Sunday, April 4, 2010

Earth Day 2010

Earth Day will be 40 years old on April 22. (Actually, it will be the 41st Earth Day. But like babies in western cultures, who are not considered to be 1 until their first birthday, annual events get caught in a weird time warp.)

The Wisconsin Historical Museum has mounted a small exhibit highlighting the role of Senator Gaylord Nelson in starting Earth Day. Here are a few of the items included.

Orange poster for the first Earth Day, with graphic rendering of traffic and pollution
Poster from Washington, D.C.

Black and white photo of a small group of young people marching up some stairs, carrying a white flag with the black ecology symbol on it
Madison's Earth Day march in April 1970.

Seeing the images in the exhibit made me wonder what happened to the ecology symbol -- I don't remember seeing it used in decades! According to the Wikipedia, the symbol was created in November 1969 by underground cartoonist Ron Cobb as a combination of E and O, which stood for environment and organism. (The fact that it's also the Greek letter theta appears to be unintentional.)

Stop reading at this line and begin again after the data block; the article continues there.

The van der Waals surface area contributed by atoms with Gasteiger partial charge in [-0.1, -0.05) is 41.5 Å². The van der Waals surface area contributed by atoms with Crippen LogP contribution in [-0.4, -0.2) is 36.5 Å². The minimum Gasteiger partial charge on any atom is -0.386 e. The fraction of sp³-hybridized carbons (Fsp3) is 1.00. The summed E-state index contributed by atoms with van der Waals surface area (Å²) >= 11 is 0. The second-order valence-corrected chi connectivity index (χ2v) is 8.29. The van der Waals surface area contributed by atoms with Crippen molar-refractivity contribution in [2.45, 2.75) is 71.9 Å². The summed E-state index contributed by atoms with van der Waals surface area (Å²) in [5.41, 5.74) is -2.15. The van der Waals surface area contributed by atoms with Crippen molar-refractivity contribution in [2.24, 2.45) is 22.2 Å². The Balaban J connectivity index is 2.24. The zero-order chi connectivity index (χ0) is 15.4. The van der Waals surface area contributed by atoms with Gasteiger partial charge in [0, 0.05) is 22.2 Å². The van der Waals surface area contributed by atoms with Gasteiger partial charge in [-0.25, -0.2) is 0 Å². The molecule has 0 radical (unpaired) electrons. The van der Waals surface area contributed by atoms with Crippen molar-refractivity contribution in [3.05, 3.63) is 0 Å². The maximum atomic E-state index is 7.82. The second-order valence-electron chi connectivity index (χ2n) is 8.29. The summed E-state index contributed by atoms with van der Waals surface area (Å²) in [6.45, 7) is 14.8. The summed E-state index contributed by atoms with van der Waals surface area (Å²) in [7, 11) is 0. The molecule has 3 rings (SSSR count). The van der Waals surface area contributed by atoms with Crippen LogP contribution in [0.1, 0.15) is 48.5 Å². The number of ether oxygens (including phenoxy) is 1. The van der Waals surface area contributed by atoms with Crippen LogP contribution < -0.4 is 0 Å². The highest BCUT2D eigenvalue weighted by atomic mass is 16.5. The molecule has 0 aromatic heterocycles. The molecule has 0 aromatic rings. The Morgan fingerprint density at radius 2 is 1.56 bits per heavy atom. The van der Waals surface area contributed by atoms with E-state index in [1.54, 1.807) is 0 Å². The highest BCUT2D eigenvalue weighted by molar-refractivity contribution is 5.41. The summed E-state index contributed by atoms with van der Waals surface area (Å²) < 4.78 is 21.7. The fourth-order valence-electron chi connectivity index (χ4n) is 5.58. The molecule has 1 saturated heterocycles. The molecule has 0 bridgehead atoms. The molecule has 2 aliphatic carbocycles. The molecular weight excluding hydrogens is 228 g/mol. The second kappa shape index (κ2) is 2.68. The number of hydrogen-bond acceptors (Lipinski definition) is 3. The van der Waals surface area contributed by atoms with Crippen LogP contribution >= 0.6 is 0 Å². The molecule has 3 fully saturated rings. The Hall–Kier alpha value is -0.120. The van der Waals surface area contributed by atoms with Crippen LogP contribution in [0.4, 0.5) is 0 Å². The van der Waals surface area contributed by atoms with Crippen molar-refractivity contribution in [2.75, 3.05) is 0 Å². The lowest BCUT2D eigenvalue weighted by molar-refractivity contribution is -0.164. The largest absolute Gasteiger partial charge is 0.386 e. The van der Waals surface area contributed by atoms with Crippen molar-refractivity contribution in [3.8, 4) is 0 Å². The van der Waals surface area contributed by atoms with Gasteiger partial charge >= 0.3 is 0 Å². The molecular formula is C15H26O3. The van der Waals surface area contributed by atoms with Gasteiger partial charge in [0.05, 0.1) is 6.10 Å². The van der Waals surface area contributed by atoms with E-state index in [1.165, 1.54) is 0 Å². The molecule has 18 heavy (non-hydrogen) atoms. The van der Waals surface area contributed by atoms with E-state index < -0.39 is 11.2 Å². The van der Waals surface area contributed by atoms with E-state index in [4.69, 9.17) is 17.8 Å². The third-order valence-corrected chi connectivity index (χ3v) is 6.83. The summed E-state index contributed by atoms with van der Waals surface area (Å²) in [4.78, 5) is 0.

It was first incorporated into a flag graphic by Look magazine in its April 21, 1970 issue. (I couldn't find a visual representation of it online, however.)

Green ecology flag printed as a full page of a newspaper
Look's flag was followed by this one in the student newspaper at the University of Wisconsin -- The Cardinal, April 22, 1970. Hmm. Wonder how that happened so fast?

Environmental Action newsletter cover with the symbol and illustration of Statue of Liberty crushed by pollution with headling Is that any way to treat a lady?
The symbol was adopted by the organization Environmental Action, and is still used as their logo. I'm not sure if EA is the direct successor to the original Environmental Teach-In organization, founded by Nelson and directed by Denis Hayes. The content and format of EA's website (referring to the first Earth Day as 35 years ago!) makes me think they're not at the forefront of environmental efforts any more.

Maybe this use by a specific organization caused the symbol to lose its more general meaning. Or maybe it became associated with a particular type of environmental activism, no longer seen as effective by later generations of world-changers.

But seeing it reminded me that environmentalism lacks a good symbol, something as simple and effective as the recycling symbol, but more encompassing.

1 comment:

elena said...

Thanks for researching this: I had completely forgotten that symbol! Maybe it is too abstract somehow, and the Greek analogue makes it too open to (mis)interpretation? A fascinating subject, and I agree – a new symbol would be good...How does one go about creating something like that, I wonder? (on that – literally – global scale).